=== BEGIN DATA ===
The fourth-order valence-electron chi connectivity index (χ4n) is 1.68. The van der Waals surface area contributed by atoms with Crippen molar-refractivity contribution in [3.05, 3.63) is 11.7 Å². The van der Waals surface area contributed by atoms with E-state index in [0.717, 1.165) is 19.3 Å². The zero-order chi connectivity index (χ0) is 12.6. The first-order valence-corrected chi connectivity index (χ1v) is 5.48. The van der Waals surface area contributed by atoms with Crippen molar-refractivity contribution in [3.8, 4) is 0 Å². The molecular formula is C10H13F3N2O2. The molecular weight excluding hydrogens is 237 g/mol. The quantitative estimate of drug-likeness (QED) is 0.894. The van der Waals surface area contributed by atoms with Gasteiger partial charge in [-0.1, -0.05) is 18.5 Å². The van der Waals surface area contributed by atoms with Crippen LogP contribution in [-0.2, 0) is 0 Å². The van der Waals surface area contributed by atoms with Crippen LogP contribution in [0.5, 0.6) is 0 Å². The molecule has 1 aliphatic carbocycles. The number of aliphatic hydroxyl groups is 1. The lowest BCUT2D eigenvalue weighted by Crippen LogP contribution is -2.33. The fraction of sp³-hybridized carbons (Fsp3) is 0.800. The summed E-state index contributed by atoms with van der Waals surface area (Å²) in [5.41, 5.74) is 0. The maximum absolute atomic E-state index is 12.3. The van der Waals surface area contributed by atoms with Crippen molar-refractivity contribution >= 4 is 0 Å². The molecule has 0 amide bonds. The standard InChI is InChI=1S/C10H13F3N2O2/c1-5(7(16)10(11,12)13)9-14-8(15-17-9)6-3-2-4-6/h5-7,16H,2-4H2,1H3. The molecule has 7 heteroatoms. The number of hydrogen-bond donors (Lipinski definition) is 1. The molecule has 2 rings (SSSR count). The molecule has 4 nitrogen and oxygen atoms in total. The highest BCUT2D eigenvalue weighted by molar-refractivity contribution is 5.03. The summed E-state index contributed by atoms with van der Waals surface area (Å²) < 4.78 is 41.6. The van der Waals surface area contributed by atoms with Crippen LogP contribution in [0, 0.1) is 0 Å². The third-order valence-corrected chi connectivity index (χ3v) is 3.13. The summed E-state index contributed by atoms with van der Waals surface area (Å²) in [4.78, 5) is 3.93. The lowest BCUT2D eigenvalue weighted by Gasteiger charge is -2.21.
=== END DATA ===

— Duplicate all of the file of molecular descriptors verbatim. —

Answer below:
The fourth-order valence-electron chi connectivity index (χ4n) is 1.68. The van der Waals surface area contributed by atoms with Crippen molar-refractivity contribution in [3.05, 3.63) is 11.7 Å². The van der Waals surface area contributed by atoms with E-state index in [0.717, 1.165) is 19.3 Å². The zero-order chi connectivity index (χ0) is 12.6. The first-order valence-corrected chi connectivity index (χ1v) is 5.48. The van der Waals surface area contributed by atoms with Crippen molar-refractivity contribution in [3.8, 4) is 0 Å². The molecular formula is C10H13F3N2O2. The molecular weight excluding hydrogens is 237 g/mol. The quantitative estimate of drug-likeness (QED) is 0.894. The van der Waals surface area contributed by atoms with Gasteiger partial charge in [-0.1, -0.05) is 18.5 Å². The van der Waals surface area contributed by atoms with Crippen LogP contribution in [-0.2, 0) is 0 Å². The van der Waals surface area contributed by atoms with Crippen LogP contribution in [0.5, 0.6) is 0 Å². The molecule has 1 aliphatic carbocycles. The number of aliphatic hydroxyl groups is 1. The lowest BCUT2D eigenvalue weighted by Crippen LogP contribution is -2.33. The fraction of sp³-hybridized carbons (Fsp3) is 0.800. The summed E-state index contributed by atoms with van der Waals surface area (Å²) in [5.41, 5.74) is 0. The maximum absolute atomic E-state index is 12.3. The van der Waals surface area contributed by atoms with Crippen molar-refractivity contribution >= 4 is 0 Å². The molecule has 0 amide bonds. The standard InChI is InChI=1S/C10H13F3N2O2/c1-5(7(16)10(11,12)13)9-14-8(15-17-9)6-3-2-4-6/h5-7,16H,2-4H2,1H3. The molecule has 7 heteroatoms. The number of hydrogen-bond donors (Lipinski definition) is 1. The molecule has 2 rings (SSSR count). The molecule has 4 nitrogen and oxygen atoms in total. The highest BCUT2D eigenvalue weighted by molar-refractivity contribution is 5.03. The summed E-state index contributed by atoms with van der Waals surface area (Å²) < 4.78 is 41.6. The van der Waals surface area contributed by atoms with Crippen LogP contribution in [0, 0.1) is 0 Å². The third-order valence-corrected chi connectivity index (χ3v) is 3.13. The summed E-state index contributed by atoms with van der Waals surface area (Å²) in [4.78, 5) is 3.93. The lowest BCUT2D eigenvalue weighted by Gasteiger charge is -2.21.